We are told of the strange sight of an angel standing in the sun! He speaks to the birds that fly in the midst of heaven, yet from what he says, we would assume that the carrion birds are meant. He calls on them to come and gather together for a supper that the great God will be preparing for them. One of the most iconic realities of battle in Israel, and in many other places for that matter, was the gathering together of the carrion birds, who would feast on the carcasses of those killed in the fighting. Thus this speaks of the reality of the slaughter that the Lord is about to make so that these carrion birds will have a great supper to feast upon.

18. that you may eat the flesh of kings, the flesh of captains, the flesh of mighty men, the flesh of horses and of those who sit on them, and the flesh of all people, free and slave, both small and great.”

These carrion birds will eat the flesh of kings, captains, and mighty men, horses and their riders, free and slave, small and great without distinction. All who are in the army of opposition will likewise be killed, and none will be spared except for the two primary agents of Satan, who will be taken for special punishment.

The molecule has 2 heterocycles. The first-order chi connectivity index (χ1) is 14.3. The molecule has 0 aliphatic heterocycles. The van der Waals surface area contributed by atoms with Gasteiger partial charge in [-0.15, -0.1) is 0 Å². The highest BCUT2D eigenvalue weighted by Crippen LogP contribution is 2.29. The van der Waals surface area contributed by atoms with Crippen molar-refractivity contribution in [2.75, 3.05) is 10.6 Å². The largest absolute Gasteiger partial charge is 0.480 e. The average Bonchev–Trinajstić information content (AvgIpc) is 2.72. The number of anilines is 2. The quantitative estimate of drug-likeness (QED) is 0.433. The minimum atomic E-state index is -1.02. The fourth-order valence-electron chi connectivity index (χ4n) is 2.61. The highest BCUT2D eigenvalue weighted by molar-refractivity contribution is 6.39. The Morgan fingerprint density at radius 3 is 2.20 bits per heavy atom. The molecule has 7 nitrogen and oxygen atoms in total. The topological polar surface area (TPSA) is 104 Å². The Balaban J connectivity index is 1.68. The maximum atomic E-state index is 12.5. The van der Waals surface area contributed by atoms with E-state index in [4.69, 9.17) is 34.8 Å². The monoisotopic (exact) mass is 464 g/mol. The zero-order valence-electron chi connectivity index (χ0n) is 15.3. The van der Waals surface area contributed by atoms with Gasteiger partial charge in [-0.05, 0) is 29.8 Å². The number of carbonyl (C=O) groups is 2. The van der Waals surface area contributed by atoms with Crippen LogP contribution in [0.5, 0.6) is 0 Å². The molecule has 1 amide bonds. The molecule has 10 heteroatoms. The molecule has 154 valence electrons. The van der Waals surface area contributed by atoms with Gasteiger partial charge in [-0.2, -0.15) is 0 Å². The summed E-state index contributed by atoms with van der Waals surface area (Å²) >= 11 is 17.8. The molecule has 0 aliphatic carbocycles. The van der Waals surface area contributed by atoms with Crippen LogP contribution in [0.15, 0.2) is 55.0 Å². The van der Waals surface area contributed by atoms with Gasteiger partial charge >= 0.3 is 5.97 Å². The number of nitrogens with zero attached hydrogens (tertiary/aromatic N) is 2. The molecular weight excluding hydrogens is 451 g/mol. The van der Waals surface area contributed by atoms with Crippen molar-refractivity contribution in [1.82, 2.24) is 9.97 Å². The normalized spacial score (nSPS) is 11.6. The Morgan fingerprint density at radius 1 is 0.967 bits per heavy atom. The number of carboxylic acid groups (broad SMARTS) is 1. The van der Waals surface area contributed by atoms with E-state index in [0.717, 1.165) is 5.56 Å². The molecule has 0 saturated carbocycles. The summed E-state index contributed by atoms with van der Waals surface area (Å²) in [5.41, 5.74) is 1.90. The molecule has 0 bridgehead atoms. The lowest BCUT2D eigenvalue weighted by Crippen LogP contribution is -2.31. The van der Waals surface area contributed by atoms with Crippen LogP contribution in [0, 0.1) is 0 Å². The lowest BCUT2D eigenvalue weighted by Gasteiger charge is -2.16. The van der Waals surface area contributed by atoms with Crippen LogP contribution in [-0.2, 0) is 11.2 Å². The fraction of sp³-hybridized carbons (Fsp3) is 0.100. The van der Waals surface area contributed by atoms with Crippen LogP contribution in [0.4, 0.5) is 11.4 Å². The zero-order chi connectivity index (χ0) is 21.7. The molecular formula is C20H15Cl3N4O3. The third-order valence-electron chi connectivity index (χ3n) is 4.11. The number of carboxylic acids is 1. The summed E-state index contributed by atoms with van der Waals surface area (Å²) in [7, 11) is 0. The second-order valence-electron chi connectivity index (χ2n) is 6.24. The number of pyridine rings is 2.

19. And I saw the beast, the kings of the earth, and their armies, gathered together to make war against Him who sat on the horse and against His army.

The beast, often called the man of sin or the antichrist, gathers together with the kings of the earth and their armies in order to make war against Jesus Christ and His army. The height of their foolishness is shown by this. They gather themselves together only to be conveniently in one place for the slaughter.

20. Then the beast was captured, and with him the false prophet who worked signs in his presence, by which he deceived those who received the mark of the beast and those who worshiped his image. These two were cast alive into the lake of fire burning with brimstone.

The beast and his false prophet are treated specially, for rather than being killed in the slaughter they are captured, sentenced, and cast alive into the lake of fire burning with brimstone. There they will meet their fate and come to their awful end.

21. And the rest were killed with the sword which proceeded from the mouth of Him who sat on the horse. And all the birds were filled with their flesh.